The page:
Pedro Romero (email@example.com)
Zoran Obradovic (firstname.lastname@example.org)
A. Keith Dunker (email@example.com)
 School of Electrical Engineering and Computer Science
 Department of Biochemistry and Biophysics, Washington State University
Pullman, WA 99164, U.S.A.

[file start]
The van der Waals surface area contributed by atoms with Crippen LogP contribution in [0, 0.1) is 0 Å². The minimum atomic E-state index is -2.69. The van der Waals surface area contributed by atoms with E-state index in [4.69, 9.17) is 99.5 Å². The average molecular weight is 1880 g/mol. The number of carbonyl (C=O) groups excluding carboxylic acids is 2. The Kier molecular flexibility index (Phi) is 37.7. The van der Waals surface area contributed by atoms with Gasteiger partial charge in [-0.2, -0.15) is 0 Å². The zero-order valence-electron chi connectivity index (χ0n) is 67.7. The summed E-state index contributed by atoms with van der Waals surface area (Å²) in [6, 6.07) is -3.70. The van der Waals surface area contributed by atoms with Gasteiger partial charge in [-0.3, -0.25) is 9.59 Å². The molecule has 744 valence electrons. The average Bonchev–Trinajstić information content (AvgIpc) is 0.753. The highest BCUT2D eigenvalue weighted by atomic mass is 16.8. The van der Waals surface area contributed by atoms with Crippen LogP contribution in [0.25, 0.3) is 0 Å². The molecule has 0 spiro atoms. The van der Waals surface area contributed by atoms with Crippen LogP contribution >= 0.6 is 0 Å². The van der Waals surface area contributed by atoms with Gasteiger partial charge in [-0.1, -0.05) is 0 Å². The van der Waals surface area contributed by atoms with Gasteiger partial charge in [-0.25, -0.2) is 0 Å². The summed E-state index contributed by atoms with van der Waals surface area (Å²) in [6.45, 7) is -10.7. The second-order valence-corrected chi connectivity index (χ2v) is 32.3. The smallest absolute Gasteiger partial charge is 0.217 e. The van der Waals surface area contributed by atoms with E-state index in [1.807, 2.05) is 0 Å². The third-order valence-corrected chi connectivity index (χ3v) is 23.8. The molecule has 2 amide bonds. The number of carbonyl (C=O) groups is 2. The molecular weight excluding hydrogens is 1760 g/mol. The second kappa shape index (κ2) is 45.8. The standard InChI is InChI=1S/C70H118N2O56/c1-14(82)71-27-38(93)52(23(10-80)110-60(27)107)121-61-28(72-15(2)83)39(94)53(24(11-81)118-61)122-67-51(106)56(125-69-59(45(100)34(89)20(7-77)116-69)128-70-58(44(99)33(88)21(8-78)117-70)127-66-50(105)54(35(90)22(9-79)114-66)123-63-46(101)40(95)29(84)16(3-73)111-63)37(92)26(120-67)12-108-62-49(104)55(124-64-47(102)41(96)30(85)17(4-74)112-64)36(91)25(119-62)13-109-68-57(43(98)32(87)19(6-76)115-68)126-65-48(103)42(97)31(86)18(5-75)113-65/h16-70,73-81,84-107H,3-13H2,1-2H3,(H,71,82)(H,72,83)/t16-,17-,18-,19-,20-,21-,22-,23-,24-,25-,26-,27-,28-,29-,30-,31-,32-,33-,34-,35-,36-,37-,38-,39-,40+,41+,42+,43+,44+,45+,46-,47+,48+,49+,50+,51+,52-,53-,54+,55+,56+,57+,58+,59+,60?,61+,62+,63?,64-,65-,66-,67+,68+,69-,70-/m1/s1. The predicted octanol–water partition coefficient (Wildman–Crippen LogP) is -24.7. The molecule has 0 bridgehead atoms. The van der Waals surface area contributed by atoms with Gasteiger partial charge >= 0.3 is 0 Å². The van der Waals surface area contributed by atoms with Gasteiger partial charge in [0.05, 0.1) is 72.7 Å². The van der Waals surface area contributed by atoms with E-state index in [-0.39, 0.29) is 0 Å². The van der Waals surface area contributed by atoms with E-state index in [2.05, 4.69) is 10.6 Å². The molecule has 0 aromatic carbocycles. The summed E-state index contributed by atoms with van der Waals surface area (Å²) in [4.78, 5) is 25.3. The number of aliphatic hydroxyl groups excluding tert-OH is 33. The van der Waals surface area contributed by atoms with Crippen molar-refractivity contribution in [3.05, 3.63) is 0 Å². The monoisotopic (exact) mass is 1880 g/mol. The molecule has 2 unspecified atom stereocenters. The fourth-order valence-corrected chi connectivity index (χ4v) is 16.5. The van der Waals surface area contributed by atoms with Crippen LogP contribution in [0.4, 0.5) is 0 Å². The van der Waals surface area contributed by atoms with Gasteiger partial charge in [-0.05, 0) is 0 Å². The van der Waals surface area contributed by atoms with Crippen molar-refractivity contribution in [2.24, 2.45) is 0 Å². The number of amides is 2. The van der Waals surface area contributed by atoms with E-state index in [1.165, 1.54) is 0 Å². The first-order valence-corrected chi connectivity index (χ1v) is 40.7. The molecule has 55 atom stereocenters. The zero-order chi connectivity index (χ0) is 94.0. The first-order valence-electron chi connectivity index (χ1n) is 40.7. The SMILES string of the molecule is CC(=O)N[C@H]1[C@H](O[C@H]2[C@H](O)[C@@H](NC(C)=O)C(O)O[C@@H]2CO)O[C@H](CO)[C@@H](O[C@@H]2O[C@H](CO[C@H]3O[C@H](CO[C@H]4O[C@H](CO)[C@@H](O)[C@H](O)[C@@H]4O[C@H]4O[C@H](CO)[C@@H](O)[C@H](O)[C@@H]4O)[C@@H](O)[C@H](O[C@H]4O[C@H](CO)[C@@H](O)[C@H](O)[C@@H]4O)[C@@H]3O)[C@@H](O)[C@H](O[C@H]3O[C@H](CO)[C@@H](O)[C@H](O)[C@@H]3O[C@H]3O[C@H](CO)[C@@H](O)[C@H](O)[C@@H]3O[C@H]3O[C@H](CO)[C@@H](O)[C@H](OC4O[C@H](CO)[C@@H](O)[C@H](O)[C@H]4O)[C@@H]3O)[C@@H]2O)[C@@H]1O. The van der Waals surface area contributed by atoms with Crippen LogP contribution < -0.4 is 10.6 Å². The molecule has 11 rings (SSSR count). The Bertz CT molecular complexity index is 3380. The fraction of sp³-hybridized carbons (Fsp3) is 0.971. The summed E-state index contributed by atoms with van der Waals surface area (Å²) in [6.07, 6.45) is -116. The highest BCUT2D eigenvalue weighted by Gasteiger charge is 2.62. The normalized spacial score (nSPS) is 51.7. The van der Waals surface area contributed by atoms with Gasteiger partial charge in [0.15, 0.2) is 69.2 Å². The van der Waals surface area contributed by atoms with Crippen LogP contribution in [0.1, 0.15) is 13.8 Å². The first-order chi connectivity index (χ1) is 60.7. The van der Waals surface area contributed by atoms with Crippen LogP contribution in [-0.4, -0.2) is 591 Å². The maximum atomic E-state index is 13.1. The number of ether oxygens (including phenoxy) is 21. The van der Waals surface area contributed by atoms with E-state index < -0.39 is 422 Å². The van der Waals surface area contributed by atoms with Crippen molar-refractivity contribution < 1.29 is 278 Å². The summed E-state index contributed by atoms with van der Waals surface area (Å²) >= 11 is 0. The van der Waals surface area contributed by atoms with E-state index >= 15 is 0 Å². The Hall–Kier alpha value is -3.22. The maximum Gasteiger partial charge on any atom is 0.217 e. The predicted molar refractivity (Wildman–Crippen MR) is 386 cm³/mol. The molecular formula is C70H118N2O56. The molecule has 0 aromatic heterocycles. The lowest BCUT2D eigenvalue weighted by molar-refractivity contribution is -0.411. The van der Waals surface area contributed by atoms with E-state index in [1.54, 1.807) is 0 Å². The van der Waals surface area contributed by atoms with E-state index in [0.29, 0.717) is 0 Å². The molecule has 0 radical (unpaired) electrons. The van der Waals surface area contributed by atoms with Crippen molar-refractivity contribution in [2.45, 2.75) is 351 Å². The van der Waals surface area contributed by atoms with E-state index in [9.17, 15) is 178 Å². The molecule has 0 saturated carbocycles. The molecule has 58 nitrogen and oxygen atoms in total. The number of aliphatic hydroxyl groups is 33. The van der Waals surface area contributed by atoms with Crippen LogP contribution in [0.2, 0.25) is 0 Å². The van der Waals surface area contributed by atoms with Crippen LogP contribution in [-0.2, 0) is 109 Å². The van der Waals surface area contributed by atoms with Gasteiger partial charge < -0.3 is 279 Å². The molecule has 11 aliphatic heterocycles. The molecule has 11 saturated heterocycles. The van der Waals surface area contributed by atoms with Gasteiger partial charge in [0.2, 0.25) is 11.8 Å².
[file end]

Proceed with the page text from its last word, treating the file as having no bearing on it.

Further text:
Our recently reported results provide strong support for a hypothesis that some amino acid sequences code for disordered regions rather than structured ones and that such disordered regions are commonly involved in function. General and family-specific neural network predictors developed in those previous studies suggest that different classes of disordered regions exist. Here, family-specific data preprocessing for disorder prediction in the calcineurin (CaN) family is explored. The results show that prediction of order and disorder on CaN sequence data benefits significantly from the use of family-specific preprocessing, with feature extraction through principal components analysis (PCA) outperforming feature selection techniques, although all methods do a good job of discriminating CaN-specific disordered regions from CaN-specific ordered regions. On the other hand, for the discrimination of CaN-specific disordered regions from general (unrelated to CaN) ordered regions, feature selection approaches proved to be more appropriate than PCA. The results further support a hypothesis that different kinds of disordered regions exist, as all family-specific disorder predictors developed in this study significantly outperformed a previously reported general multi-family disorder predictor.